January 28th, 2004

British scientists plan new Mars mission New Zealand Herald

British scientists have begun planning a “Beagle 3” mission to Mars for launch in 2007, even as they try their final attempt to contact the missing Beagle 2 lander. A message will be sent during the next seven days from the orbiting Mars Odyssey spacecraft telling the Beagle 2 – if it is operational – to reboot its computer. That carries the risk that the machine will never return to life if it was working.

December 15th, 2003

Mars astronauts safe from radiation New Zealand Herald

Humans could survive an extended visit to Mars without dying of radiation exposure. A study of the cosmic rays bombarding the planet says a space colony should be able to shield itself from any radiation, thus escaping significant increases in the risk of cancer or other radiation-induced diseases. Although it may be many years before there is a manned mission to Mars, scientists are already assessing what needs to be done for such a return trip to work.

September 29th, 2003

Wool sector’s new-look company has eye on Mars New Zealand Herald

Agricultural science and biotech company Wool Equities today launched its prospectus in Wellington with news that it has an interest in a Mars landing. Wool Equities’ chairman Richard Bentley said a high-tech textile, Softswitch, one of its ventures is producing with a British company, is being assessed by a NASA supplier for use in space suits to be worn on Mars.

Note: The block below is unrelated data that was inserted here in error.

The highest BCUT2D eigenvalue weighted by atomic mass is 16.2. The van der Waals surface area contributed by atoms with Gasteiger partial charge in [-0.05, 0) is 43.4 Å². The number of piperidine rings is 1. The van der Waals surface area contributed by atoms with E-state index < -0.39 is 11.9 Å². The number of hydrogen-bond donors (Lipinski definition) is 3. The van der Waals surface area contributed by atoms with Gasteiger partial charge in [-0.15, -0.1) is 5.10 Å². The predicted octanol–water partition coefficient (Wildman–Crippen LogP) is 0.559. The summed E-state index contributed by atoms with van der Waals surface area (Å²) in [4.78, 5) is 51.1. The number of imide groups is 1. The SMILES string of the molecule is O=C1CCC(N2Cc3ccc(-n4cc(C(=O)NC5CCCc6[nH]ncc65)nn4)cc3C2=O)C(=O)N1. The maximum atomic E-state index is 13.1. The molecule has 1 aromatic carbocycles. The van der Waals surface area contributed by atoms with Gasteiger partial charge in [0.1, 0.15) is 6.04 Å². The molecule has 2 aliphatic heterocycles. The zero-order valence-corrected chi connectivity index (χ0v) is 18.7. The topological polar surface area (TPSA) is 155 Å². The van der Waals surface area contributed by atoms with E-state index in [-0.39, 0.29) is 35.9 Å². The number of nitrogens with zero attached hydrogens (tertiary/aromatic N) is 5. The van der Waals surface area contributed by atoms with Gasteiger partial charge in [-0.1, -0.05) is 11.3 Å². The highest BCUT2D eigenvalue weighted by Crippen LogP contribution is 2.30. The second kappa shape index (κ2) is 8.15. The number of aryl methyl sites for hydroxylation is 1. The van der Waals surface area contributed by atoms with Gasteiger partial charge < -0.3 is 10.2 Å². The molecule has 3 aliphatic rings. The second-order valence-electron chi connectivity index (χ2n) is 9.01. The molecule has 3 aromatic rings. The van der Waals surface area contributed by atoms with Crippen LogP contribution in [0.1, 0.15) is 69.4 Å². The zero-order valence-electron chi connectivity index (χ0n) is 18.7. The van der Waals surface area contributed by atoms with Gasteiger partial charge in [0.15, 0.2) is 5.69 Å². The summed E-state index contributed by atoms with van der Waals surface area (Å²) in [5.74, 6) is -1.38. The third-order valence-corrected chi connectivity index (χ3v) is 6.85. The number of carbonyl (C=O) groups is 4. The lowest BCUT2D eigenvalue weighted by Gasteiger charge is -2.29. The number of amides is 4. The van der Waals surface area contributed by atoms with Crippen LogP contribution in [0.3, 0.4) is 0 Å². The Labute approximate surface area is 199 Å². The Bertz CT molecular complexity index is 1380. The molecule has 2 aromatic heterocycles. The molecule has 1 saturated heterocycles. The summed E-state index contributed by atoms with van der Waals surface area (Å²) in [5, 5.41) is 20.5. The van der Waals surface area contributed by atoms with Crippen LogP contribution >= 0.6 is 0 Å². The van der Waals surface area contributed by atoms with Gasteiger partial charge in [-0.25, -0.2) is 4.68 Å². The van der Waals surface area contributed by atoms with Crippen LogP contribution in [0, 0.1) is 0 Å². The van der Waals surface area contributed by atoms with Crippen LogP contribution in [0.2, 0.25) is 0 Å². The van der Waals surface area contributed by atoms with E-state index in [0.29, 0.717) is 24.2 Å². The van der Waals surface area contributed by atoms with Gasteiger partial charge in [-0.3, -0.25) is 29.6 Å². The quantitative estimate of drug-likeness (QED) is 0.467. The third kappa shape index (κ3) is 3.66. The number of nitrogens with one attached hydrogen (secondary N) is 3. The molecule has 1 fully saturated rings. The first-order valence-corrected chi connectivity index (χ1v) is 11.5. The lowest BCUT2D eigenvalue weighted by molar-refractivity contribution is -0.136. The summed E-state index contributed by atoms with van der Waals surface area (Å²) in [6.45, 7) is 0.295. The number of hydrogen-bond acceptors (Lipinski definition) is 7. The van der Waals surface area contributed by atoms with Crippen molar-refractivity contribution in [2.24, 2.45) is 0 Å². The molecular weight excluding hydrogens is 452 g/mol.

August 29th, 2003

Mars gazing phenomenon hits NZ New Zealand Herald

Mars gazers are flocking to New Zealand’s observatories for a rare glimpse of the Red Planet in its closest orbit to earth for 60,000 years. Stardome Observatory in Auckland’s One Tree Hill Domain has seen visitor numbers to its night-time shows treble since launching its Mars programmes two weeks ago.

April 25th, 2003

Find gives hope for life on Mars New Zealand Herald

A lichen which may one day be used to plant life on Mars has been found growing inside rocks near the South Pole. Waikato University biologist Professor Allan Green told the NZ Antarctic Conference in Dunedin this week that an international team of scientists was amazed to find 15 species of lichens in a small rock outcrop on Mt Kyffin, 750km south of Scott Base. Eight species were found in the Taylor Valley, a “dry valley” west of Scott Base which has received virtually no rain for millions of years.

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